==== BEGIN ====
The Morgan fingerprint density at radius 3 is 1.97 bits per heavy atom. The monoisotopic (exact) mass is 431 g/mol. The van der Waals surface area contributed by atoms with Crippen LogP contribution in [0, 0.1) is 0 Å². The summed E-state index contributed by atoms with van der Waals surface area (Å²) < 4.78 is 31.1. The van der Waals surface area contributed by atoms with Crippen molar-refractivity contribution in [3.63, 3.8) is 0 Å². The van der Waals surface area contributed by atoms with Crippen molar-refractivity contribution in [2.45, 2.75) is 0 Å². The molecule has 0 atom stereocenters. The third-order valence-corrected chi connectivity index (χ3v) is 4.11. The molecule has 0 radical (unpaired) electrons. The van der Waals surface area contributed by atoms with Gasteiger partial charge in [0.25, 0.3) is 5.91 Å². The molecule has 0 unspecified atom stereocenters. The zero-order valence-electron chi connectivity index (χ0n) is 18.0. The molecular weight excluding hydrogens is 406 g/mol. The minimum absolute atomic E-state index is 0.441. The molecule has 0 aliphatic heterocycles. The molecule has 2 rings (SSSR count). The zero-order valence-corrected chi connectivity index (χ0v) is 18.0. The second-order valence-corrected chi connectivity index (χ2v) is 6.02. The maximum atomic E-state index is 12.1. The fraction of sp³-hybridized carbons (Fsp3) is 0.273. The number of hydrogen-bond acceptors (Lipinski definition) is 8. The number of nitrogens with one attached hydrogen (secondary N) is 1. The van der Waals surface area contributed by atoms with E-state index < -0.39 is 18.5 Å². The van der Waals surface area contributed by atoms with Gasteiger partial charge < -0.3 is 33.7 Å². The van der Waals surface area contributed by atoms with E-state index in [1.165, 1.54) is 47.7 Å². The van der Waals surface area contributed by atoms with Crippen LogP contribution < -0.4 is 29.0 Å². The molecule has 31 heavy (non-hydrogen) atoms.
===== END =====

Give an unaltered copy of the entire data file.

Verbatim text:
The Morgan fingerprint density at radius 3 is 1.97 bits per heavy atom. The monoisotopic (exact) mass is 431 g/mol. The van der Waals surface area contributed by atoms with Crippen LogP contribution in [0, 0.1) is 0 Å². The summed E-state index contributed by atoms with van der Waals surface area (Å²) < 4.78 is 31.1. The van der Waals surface area contributed by atoms with Crippen molar-refractivity contribution in [3.63, 3.8) is 0 Å². The van der Waals surface area contributed by atoms with Crippen molar-refractivity contribution in [2.45, 2.75) is 0 Å². The molecule has 0 atom stereocenters. The third-order valence-corrected chi connectivity index (χ3v) is 4.11. The molecule has 0 radical (unpaired) electrons. The van der Waals surface area contributed by atoms with Gasteiger partial charge in [0.25, 0.3) is 5.91 Å². The molecule has 0 unspecified atom stereocenters. The zero-order valence-electron chi connectivity index (χ0n) is 18.0. The molecular weight excluding hydrogens is 406 g/mol. The minimum absolute atomic E-state index is 0.441. The molecule has 0 aliphatic heterocycles. The molecule has 2 rings (SSSR count). The zero-order valence-corrected chi connectivity index (χ0v) is 18.0. The second-order valence-corrected chi connectivity index (χ2v) is 6.02. The maximum atomic E-state index is 12.1. The fraction of sp³-hybridized carbons (Fsp3) is 0.273. The number of hydrogen-bond acceptors (Lipinski definition) is 8. The number of nitrogens with one attached hydrogen (secondary N) is 1. The van der Waals surface area contributed by atoms with E-state index < -0.39 is 18.5 Å². The van der Waals surface area contributed by atoms with Gasteiger partial charge < -0.3 is 33.7 Å². The van der Waals surface area contributed by atoms with E-state index in [1.165, 1.54) is 47.7 Å². The van der Waals surface area contributed by atoms with Crippen LogP contribution < -0.4 is 29.0 Å². The molecule has 31 heavy (non-hydrogen) atoms.